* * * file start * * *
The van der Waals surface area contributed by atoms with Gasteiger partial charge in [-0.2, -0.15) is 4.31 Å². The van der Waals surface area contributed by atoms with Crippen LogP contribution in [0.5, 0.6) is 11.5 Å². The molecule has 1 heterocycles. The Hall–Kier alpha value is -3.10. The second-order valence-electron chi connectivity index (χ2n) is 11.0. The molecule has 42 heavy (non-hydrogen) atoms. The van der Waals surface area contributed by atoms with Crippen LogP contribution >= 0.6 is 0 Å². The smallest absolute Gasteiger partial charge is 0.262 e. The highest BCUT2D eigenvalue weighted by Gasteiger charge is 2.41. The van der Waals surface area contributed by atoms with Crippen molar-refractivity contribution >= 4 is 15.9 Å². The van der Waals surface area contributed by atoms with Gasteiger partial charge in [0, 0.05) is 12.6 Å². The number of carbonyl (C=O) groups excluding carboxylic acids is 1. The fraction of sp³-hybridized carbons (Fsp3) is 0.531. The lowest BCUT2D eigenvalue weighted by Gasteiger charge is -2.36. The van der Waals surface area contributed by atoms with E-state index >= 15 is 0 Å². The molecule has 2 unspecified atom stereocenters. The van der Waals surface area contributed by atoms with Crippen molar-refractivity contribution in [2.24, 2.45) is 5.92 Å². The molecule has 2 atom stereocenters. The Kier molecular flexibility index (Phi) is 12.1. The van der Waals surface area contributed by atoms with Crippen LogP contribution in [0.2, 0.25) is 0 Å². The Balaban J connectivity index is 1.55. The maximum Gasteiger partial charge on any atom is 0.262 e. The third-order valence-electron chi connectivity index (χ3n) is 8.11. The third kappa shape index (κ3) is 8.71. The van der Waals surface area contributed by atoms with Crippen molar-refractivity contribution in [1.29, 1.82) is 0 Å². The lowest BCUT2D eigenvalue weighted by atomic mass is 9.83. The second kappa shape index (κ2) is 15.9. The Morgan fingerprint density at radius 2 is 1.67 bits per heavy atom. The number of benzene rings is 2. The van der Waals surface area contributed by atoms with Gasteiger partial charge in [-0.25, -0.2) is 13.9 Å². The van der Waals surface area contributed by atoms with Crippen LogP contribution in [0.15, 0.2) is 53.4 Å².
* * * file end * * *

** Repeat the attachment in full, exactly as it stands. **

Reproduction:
The van der Waals surface area contributed by atoms with Gasteiger partial charge in [-0.2, -0.15) is 4.31 Å². The van der Waals surface area contributed by atoms with Crippen LogP contribution in [0.5, 0.6) is 11.5 Å². The molecule has 1 heterocycles. The Hall–Kier alpha value is -3.10. The second-order valence-electron chi connectivity index (χ2n) is 11.0. The molecule has 42 heavy (non-hydrogen) atoms. The van der Waals surface area contributed by atoms with Crippen LogP contribution >= 0.6 is 0 Å². The smallest absolute Gasteiger partial charge is 0.262 e. The highest BCUT2D eigenvalue weighted by Gasteiger charge is 2.41. The van der Waals surface area contributed by atoms with Crippen molar-refractivity contribution >= 4 is 15.9 Å². The van der Waals surface area contributed by atoms with Gasteiger partial charge in [0, 0.05) is 12.6 Å². The number of carbonyl (C=O) groups excluding carboxylic acids is 1. The fraction of sp³-hybridized carbons (Fsp3) is 0.531. The lowest BCUT2D eigenvalue weighted by Gasteiger charge is -2.36. The van der Waals surface area contributed by atoms with E-state index >= 15 is 0 Å². The molecule has 2 unspecified atom stereocenters. The van der Waals surface area contributed by atoms with Crippen molar-refractivity contribution in [2.24, 2.45) is 5.92 Å². The molecule has 2 atom stereocenters. The Kier molecular flexibility index (Phi) is 12.1. The van der Waals surface area contributed by atoms with Crippen LogP contribution in [0.2, 0.25) is 0 Å². The Balaban J connectivity index is 1.55. The maximum Gasteiger partial charge on any atom is 0.262 e. The third-order valence-electron chi connectivity index (χ3n) is 8.11. The third kappa shape index (κ3) is 8.71. The van der Waals surface area contributed by atoms with Crippen molar-refractivity contribution in [1.29, 1.82) is 0 Å². The lowest BCUT2D eigenvalue weighted by atomic mass is 9.83. The second kappa shape index (κ2) is 15.9. The Morgan fingerprint density at radius 2 is 1.67 bits per heavy atom. The number of benzene rings is 2. The van der Waals surface area contributed by atoms with Gasteiger partial charge in [-0.25, -0.2) is 13.9 Å². The van der Waals surface area contributed by atoms with Crippen LogP contribution in [0.15, 0.2) is 53.4 Å².